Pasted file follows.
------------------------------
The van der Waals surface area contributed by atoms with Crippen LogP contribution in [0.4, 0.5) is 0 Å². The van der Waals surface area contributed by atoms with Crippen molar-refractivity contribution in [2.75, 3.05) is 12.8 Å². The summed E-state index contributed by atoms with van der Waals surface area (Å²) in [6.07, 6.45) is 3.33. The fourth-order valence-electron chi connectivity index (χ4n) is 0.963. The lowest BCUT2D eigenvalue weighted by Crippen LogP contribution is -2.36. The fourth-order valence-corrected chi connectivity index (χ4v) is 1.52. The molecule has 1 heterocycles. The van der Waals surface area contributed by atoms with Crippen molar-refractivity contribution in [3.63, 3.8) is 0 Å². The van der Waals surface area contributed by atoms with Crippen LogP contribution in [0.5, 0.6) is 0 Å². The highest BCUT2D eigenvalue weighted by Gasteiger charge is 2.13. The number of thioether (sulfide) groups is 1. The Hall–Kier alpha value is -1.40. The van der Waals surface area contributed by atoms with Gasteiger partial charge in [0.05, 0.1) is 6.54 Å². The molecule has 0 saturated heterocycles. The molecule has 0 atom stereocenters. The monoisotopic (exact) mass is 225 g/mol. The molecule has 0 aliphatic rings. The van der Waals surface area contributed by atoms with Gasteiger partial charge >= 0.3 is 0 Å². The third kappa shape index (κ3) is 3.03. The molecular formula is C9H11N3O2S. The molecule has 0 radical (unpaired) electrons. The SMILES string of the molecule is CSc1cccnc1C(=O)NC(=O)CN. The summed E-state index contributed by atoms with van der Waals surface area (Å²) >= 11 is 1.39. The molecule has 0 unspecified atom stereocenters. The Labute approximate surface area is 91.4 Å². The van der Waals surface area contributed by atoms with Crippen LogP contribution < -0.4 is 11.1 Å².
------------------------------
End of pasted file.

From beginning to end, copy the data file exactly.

The van der Waals surface area contributed by atoms with Crippen LogP contribution in [0.4, 0.5) is 0 Å². The van der Waals surface area contributed by atoms with Crippen molar-refractivity contribution in [2.75, 3.05) is 12.8 Å². The summed E-state index contributed by atoms with van der Waals surface area (Å²) in [6.07, 6.45) is 3.33. The fourth-order valence-electron chi connectivity index (χ4n) is 0.963. The lowest BCUT2D eigenvalue weighted by Crippen LogP contribution is -2.36. The fourth-order valence-corrected chi connectivity index (χ4v) is 1.52. The molecule has 1 heterocycles. The van der Waals surface area contributed by atoms with Crippen molar-refractivity contribution in [3.63, 3.8) is 0 Å². The van der Waals surface area contributed by atoms with Crippen LogP contribution in [0.5, 0.6) is 0 Å². The highest BCUT2D eigenvalue weighted by Gasteiger charge is 2.13. The number of thioether (sulfide) groups is 1. The Hall–Kier alpha value is -1.40. The van der Waals surface area contributed by atoms with Gasteiger partial charge in [0.05, 0.1) is 6.54 Å². The molecule has 0 saturated heterocycles. The molecule has 0 atom stereocenters. The monoisotopic (exact) mass is 225 g/mol. The molecule has 0 aliphatic rings. The van der Waals surface area contributed by atoms with Gasteiger partial charge >= 0.3 is 0 Å². The third kappa shape index (κ3) is 3.03. The molecular formula is C9H11N3O2S. The molecule has 0 radical (unpaired) electrons. The SMILES string of the molecule is CSc1cccnc1C(=O)NC(=O)CN. The summed E-state index contributed by atoms with van der Waals surface area (Å²) >= 11 is 1.39. The molecule has 0 unspecified atom stereocenters. The Labute approximate surface area is 91.4 Å². The van der Waals surface area contributed by atoms with Crippen LogP contribution < -0.4 is 11.1 Å².